Intergenerational relationships in families influenced by war: A study of Vietnamese war survivors
War in the life course and family relationships: An analysis of parent-child relationships among northern Vietnamese war survivors
Research conducted among U.S. veterans demonstrates that war exposure and PTSD can strain the very family relationships that lend support for post-conflict readjustment, but can also generate uniquely supportive service-based friendships. We need to better understand how military service and war exposure influence intergenerational relationships in less developed, post-conflict settings where war’s violence has concentrated, and where family systems are central to old-age support. We contribute to scholarship on military service and older adult wellbeing by assessing structures and quality of family relationships among Vietnamese older adult war survivors, a population whose widely diverse war exposures has received scant scholarly attention. Our analyses of 405 older adults surveyed in the Vietnam Health and Aging Study (2010), provide evidence to suggest that particularly stressful war exposures tend to visit lasting strain upon intergenerational relationships, especially in less-developed countries that have experienced war.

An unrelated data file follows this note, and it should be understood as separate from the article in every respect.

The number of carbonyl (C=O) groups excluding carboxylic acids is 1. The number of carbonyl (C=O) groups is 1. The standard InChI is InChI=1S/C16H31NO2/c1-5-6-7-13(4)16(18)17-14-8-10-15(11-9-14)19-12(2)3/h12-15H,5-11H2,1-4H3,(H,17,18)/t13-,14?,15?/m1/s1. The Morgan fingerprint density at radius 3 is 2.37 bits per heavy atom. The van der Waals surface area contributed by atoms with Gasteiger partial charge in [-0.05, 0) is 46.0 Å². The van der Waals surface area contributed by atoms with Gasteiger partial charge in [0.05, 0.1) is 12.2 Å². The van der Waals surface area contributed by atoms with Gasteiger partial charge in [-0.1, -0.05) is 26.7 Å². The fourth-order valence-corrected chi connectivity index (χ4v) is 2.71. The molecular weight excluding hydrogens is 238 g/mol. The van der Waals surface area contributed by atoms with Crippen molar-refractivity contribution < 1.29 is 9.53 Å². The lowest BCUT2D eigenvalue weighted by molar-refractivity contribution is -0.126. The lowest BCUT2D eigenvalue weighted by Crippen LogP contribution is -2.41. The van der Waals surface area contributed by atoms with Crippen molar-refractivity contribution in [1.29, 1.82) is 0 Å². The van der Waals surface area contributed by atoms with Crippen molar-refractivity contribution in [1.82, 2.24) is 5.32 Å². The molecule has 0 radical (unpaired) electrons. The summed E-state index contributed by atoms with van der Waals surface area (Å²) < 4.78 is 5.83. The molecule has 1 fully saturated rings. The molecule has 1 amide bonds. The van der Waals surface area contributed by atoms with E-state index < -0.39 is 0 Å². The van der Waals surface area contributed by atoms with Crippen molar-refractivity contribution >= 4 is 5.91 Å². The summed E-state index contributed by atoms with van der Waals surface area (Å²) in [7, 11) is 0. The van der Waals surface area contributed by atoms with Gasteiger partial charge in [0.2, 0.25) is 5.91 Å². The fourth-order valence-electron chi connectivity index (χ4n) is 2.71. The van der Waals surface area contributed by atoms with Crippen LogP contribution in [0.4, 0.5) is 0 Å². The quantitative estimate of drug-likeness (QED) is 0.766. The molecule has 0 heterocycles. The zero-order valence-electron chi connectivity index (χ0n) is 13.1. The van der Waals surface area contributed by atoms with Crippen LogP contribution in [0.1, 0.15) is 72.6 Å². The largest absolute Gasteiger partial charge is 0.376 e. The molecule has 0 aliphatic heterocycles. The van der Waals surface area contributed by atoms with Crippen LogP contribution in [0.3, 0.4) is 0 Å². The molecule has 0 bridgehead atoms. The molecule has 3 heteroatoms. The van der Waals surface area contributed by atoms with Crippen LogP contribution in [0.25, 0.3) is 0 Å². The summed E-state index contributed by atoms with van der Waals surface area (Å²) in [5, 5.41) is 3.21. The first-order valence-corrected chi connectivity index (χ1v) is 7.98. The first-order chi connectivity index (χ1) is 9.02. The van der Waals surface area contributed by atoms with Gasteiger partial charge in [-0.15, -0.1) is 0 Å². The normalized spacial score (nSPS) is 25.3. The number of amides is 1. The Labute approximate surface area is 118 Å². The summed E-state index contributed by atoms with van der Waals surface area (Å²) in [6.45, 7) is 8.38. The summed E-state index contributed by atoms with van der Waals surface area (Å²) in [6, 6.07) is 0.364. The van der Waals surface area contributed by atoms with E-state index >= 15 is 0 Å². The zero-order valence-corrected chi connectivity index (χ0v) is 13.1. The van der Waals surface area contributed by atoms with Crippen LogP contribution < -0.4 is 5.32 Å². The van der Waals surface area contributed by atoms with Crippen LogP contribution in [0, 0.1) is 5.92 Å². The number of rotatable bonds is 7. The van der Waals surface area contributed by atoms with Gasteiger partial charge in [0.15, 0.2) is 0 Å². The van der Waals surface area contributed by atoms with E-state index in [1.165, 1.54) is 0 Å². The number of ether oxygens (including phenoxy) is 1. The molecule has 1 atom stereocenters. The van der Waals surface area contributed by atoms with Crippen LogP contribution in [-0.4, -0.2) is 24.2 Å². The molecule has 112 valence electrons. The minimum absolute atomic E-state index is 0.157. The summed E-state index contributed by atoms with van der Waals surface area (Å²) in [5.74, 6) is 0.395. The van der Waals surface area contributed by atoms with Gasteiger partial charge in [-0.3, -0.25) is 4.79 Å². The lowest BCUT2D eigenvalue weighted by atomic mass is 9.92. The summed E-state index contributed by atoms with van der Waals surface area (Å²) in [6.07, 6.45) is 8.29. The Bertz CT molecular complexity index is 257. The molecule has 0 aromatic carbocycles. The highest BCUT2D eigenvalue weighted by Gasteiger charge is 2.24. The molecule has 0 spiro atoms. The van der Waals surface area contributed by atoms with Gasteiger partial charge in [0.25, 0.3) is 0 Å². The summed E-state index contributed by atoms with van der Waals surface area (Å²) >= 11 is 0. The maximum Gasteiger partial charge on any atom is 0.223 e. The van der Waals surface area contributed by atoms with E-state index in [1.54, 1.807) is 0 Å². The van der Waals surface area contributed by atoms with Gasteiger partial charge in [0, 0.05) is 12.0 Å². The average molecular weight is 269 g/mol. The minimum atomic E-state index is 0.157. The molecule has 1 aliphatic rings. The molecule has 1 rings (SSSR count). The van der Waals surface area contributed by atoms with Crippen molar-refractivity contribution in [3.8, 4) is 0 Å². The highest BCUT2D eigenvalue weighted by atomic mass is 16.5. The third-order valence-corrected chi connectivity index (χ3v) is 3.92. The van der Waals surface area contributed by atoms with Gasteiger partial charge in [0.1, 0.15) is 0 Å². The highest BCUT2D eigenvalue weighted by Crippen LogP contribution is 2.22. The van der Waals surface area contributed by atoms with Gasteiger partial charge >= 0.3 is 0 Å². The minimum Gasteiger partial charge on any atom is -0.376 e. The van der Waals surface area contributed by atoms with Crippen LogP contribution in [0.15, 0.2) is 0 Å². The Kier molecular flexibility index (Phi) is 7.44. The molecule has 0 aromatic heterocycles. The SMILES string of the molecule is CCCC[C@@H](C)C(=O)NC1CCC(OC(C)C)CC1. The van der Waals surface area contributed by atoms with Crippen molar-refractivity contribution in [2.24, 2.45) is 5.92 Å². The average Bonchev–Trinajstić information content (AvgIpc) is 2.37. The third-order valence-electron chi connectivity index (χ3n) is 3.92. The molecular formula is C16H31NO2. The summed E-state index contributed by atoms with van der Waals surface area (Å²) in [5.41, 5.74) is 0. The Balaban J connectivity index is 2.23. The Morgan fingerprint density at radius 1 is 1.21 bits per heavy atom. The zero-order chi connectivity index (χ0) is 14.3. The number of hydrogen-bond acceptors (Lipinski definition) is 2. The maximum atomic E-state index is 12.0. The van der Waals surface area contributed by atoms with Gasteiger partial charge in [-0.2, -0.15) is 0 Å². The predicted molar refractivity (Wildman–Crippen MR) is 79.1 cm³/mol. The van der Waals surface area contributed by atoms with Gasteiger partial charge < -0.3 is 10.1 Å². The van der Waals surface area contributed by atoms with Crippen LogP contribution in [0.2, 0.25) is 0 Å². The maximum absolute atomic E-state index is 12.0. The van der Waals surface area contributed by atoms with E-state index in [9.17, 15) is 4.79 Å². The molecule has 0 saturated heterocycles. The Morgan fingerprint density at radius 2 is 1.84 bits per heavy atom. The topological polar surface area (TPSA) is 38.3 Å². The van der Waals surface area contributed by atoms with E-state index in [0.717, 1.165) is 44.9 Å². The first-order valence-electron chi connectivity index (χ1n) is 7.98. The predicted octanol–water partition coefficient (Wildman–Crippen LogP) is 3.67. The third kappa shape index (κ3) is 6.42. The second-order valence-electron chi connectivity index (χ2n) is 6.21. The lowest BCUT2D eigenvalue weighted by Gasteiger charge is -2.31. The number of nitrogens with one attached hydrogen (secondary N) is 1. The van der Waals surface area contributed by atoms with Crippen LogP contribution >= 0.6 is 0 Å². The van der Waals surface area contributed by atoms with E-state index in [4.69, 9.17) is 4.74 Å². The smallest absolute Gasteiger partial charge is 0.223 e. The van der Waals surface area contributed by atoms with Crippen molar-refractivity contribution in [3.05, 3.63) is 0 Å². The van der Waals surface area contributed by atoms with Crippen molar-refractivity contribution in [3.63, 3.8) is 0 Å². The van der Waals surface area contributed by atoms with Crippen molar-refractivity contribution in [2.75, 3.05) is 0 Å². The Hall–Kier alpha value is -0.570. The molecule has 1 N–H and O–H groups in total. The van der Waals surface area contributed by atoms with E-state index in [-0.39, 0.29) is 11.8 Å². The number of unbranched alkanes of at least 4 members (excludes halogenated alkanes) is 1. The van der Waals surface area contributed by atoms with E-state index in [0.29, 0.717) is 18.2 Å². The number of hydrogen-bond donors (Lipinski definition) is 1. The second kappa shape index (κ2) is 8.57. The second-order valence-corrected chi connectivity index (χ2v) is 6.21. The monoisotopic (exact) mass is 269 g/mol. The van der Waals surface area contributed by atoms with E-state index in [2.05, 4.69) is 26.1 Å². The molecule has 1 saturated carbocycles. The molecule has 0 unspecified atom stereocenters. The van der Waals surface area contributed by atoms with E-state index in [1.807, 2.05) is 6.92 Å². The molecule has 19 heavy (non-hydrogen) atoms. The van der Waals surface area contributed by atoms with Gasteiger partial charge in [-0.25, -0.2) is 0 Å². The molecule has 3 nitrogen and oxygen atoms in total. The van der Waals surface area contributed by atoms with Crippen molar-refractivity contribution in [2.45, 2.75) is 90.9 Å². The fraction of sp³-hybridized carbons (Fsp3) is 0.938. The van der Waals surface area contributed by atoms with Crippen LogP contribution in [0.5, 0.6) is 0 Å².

Asian Studies | Family, Life Course, and Society
World Congress of Gerontology and Geriatrics IAGG 2017, July 23-27
City or Country
San Francisco, CA
KORINEK, Kim, & TEERAWICHITCHAINAN, Bussarawan Puk.(2017). Intergenerational relationships in families influenced by war: A study of Vietnamese war survivors. Paper presented at the World Congress of Gerontology and Geriatrics IAGG 2017, July 23-27, San Francisco, CA.
Available at: http://ink.library.smu.edu.sg/soss_research/2450